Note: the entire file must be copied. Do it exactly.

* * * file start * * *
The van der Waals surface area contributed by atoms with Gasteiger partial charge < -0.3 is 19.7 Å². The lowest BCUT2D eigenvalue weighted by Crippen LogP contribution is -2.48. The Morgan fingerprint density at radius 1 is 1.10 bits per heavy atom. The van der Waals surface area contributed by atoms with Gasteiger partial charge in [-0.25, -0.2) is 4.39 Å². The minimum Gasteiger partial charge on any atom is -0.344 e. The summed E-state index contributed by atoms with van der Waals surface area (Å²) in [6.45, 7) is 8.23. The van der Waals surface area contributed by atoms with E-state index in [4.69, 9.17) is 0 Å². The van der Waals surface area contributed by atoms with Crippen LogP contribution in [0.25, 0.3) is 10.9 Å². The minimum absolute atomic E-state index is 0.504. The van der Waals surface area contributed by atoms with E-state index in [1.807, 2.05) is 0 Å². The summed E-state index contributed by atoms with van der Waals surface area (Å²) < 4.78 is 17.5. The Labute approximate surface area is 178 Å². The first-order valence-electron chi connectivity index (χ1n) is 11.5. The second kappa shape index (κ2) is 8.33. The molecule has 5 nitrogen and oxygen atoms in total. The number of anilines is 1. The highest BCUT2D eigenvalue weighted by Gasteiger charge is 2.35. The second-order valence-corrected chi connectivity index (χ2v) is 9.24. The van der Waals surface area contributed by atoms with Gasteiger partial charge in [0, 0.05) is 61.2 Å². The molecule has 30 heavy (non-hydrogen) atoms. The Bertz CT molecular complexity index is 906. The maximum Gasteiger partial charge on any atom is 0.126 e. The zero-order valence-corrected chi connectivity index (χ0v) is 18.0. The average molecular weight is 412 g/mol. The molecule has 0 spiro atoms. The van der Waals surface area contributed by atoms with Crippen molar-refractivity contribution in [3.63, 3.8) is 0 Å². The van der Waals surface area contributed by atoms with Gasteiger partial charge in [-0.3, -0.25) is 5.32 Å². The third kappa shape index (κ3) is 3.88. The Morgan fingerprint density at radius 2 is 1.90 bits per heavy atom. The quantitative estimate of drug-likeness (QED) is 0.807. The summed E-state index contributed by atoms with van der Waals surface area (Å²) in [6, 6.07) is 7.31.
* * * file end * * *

The van der Waals surface area contributed by atoms with Gasteiger partial charge < -0.3 is 19.7 Å². The lowest BCUT2D eigenvalue weighted by Crippen LogP contribution is -2.48. The Morgan fingerprint density at radius 1 is 1.10 bits per heavy atom. The van der Waals surface area contributed by atoms with Gasteiger partial charge in [-0.25, -0.2) is 4.39 Å². The minimum Gasteiger partial charge on any atom is -0.344 e. The summed E-state index contributed by atoms with van der Waals surface area (Å²) in [6.45, 7) is 8.23. The van der Waals surface area contributed by atoms with E-state index in [4.69, 9.17) is 0 Å². The van der Waals surface area contributed by atoms with Crippen LogP contribution in [0.25, 0.3) is 10.9 Å². The minimum absolute atomic E-state index is 0.504. The van der Waals surface area contributed by atoms with E-state index in [1.807, 2.05) is 0 Å². The summed E-state index contributed by atoms with van der Waals surface area (Å²) < 4.78 is 17.5. The Labute approximate surface area is 178 Å². The first-order valence-electron chi connectivity index (χ1n) is 11.5. The second kappa shape index (κ2) is 8.33. The molecule has 5 nitrogen and oxygen atoms in total. The number of anilines is 1. The highest BCUT2D eigenvalue weighted by Gasteiger charge is 2.35. The second-order valence-corrected chi connectivity index (χ2v) is 9.24. The van der Waals surface area contributed by atoms with Gasteiger partial charge in [0, 0.05) is 61.2 Å². The molecule has 30 heavy (non-hydrogen) atoms. The Bertz CT molecular complexity index is 906. The maximum Gasteiger partial charge on any atom is 0.126 e. The zero-order valence-corrected chi connectivity index (χ0v) is 18.0. The average molecular weight is 412 g/mol. The molecule has 0 spiro atoms. The van der Waals surface area contributed by atoms with Crippen molar-refractivity contribution in [3.63, 3.8) is 0 Å². The van der Waals surface area contributed by atoms with Gasteiger partial charge in [-0.3, -0.25) is 5.32 Å². The third kappa shape index (κ3) is 3.88. The Morgan fingerprint density at radius 2 is 1.90 bits per heavy atom. The quantitative estimate of drug-likeness (QED) is 0.807. The summed E-state index contributed by atoms with van der Waals surface area (Å²) in [6, 6.07) is 7.31.